Fa­ther and son to the res­cue at MUHC

Cap­sule en­doscopy sees pa­tients swal­low tiny cam­era that can trans­mit images

Montreal Gazette - - FRONT PAGE - SU­SAN SCHWARTZ ss­chwartz@post­media.com twit­ter.com/su­san­schwartz

A fa­ther and son who both suf­fer from in­flam­ma­tory bowel dis­ease (IBD) and are deeply grate­ful for the care they have re­ceived at the McGill Univer­sity Health Cen­tre for this painful, chronic and of­ten un­pre­dictable con­di­tion have cho­sen to ex­press their grat­i­tude by fund­ing an in­no­va­tive di­ag­nos­tic pro­gram that had its bud­get slashed.

Harold Abrams and his son, Ryan, are un­der­writ­ing the lion’s share of the $150,000 cost of the MUHC’s video cap­sule en­doscopy pro­gram for the com­ing year: $115,000. Their gift, be­ing made through joieshop.com, the on­line re­tail shop of their kitchen gad­get busi­ness, means that about 140 peo­ple will be able to un­dergo the pro­ce­dure, up from just 30 fol­low­ing last year’s bud­get cut.

The two are be­ing hon­oured Thurs­day at the an­nual fundraiser of the McGill IBD Re­search Group, Laugh Your Butt Off. Since its found­ing 25 years ago, the group has raised money to fill gaps in the health sys­tem for the ben­e­fit of pa­tient care and wel­fare. Among other things, it has funded salaries for nurses and psy­chol­o­gists, pub­lic ed­u­ca­tion events, train­ing for the next gen­er­a­tion of IBD spe­cial­ists and re­search projects.

The video cap­sule en­do­scope is a tiny cam­era, com­plete with flash, housed in a cap­sule the size of a large vi­ta­min pill. Af­ter a day on a liq­uid diet, the pa­tient swal­lows the cap­sule, and dur­ing its sub­se­quent 12-hour tra­jec­tory through the small bowel, it trans­mits video images to a record­ing de­vice worn by the pa­tient. The images make pos­si­ble the de­tec­tion of dis­eases or le­sions doc­tors pre­vi­ously could not see. At the end of its voy­age through the bowel, the cap­sule is elim­i­nated and dis­carded.

In­vented in the late 1990s in Is­rael as an ap­pli­ca­tion of mil­i­tary tech­nol­ogy, the video cap­sule en­do­scope “pro­vides ex­traor­di­nar­ily beau­ti­ful and pre­cise images,” said Ernest Sei­d­man, a gas­troen­terol­o­gist and pro­fes­sor of medicine and pe­di­atrics at McGill and di­rec­tor of gas­troen­terol­ogy re­search. Among his other ti­tles, he is di­rec­tor of the MUHC video en­doscopy pro­gram and was the first in Canada to use the de­vice, back in 2001. “It has changed our field of gas­troen­terol­ogy dra­mat­i­cally,” he said.

Un­like a CT scan, vis­ual cap­sule en­doscopy in­volves no ra­di­a­tion ex­po­sure. An MRI ma­chine can be used to view the bowel, but it makes a great deal of noise, takes a long time and is po­ten­tially terrifying for chil­dren, Sei­d­man said. Ul­tra­sound is less ex­pen­sive, “but not very re­fined.” And tra­di­tional en­do­scopes, flex­i­ble tubes equipped with a video cam­era and guided down the throat or up the bot­tom, can to­gether im­age only about half a me­tre of the four-me­tre-long small bowel, he ex­plained.

In ad­di­tion, the tra­di­tional pro­ce­dure re­quires a nurse, se­da­tion and a re­cov­ery room — and yields an im­age less clear than the video cap­sule en­do­scope.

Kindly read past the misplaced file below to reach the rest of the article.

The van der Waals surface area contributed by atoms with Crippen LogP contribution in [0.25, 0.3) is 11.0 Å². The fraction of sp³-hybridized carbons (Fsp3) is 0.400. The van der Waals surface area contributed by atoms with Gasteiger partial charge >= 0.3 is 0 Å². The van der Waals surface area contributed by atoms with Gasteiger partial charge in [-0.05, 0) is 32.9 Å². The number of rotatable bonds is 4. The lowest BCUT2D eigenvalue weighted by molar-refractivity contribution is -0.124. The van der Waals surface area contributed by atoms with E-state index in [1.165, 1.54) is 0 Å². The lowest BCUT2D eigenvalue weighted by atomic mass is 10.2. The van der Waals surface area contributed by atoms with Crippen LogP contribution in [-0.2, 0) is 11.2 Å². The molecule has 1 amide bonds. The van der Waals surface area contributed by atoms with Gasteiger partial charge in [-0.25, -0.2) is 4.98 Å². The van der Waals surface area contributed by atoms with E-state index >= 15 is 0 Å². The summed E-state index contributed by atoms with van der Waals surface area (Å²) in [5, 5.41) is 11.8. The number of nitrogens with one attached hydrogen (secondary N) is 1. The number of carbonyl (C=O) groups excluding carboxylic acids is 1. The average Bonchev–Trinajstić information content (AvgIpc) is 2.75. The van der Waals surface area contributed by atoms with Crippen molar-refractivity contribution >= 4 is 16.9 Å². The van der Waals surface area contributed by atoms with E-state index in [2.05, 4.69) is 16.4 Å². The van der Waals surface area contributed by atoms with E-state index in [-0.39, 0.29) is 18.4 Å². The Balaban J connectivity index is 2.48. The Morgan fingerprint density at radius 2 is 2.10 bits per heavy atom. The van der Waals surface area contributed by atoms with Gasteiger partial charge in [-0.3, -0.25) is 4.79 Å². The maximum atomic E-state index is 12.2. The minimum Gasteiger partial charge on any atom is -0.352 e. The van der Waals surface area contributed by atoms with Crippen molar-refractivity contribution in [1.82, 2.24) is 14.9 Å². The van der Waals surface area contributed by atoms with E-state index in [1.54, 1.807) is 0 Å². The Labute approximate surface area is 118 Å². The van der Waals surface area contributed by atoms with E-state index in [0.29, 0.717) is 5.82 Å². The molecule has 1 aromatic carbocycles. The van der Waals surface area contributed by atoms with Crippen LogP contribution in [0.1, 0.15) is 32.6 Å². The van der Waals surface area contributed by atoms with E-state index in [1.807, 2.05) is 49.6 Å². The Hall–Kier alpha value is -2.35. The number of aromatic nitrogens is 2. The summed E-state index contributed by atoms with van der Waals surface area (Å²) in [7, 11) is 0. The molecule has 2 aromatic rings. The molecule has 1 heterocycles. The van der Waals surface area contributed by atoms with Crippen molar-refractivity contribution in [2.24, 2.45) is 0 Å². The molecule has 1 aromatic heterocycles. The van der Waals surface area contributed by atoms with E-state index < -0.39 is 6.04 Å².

One can ques­tion whether pri­vate cit­i­zens should be fund­ing pro­grams in­sured and pre­vi­ously un­der­writ­ten by the pub­lic purse. In­deed, Sei­d­man, med­i­cal ad­viser to the McGill IBD Re­search Group, said he hes­i­tated ini­tially when the Abrams men ap­proached him to ask: “What is your most press­ing need in terms of pa­tient wel­fare?”

“To me, the most im­pact they could have with their do­na­tion is to help sup­port the video cap­sule pro­gram,” he said. “Peo­ple are suf­fer­ing be­cause of these bud­get cuts.”

Yet he was re­luc­tant at first to ask them to do it be­cause, “in my ex­pe­ri­ence, once the hos­pi­tal knows there is a donor, they’re off the hook. Hope­fully, this is a short­term so­lu­tion,” he said, and the MUHC will re­store the pro­gram’s full fund­ing.

“We are both very aware of the pain that peo­ple suf­fer, and if this can help peo­ple not suf­fer, then it’s some­thing we want to do,” Harold said.

IBD is a rarely dis­cussed con­di­tion, in large mea­sure be­cause it

re­lates to go­ings-on in the bowel, but it “can be ex­cru­ci­at­ingly painful,” Ryan said. Part of the na­ture of the dis­ease is its un­pre­dictabil­ity. “You go from feel­ing well to not feel­ing well.”

When the con­di­tion flares up, the bowel be­comes in­flamed and food and fe­ces get stuck in place.

“It’s so painful,” Harold said, “that you don’t know what to do with your­self. The only thing to do is to go to hos­pi­tal and get painkillers un­til it passes.”

What makes the Abrams gift “so no­ble” is that it will ben­e­fit not only peo­ple with IBD but oth­ers as well, Sei­d­man said. In young peo­ple, video cap­sule en­doscopy is used mostly to di­ag­nose IBD, but in adults its main func­tion is to di­ag­nose un­ex­plained bleed­ing.

“It out­per­forms all the other med­i­cal tools we have,” he said.

Pro­duc­ers of the tele­vi­sion show House ap­proached Sei­d­man for help when the plot of an episode in the med­i­cal drama’s first sea­son in­volved a case of bleed­ing in the small bowel. He re­viewed the script for ac­cu­racy and pro­vided a video clip of small bowel cap­sule en­doscopy — and his name ap­peared in the cred­its.

JOHN MAHONEY

Harold Abrams and his son, Ryan, at their kitchen-ac­ces­sory busi­ness, MSC In­ter­na­tional, in Saint-Lau­rent. They will fund the cap­sule en­doscopy project for the next year at the McGill Univer­sity Health Cen­tre.

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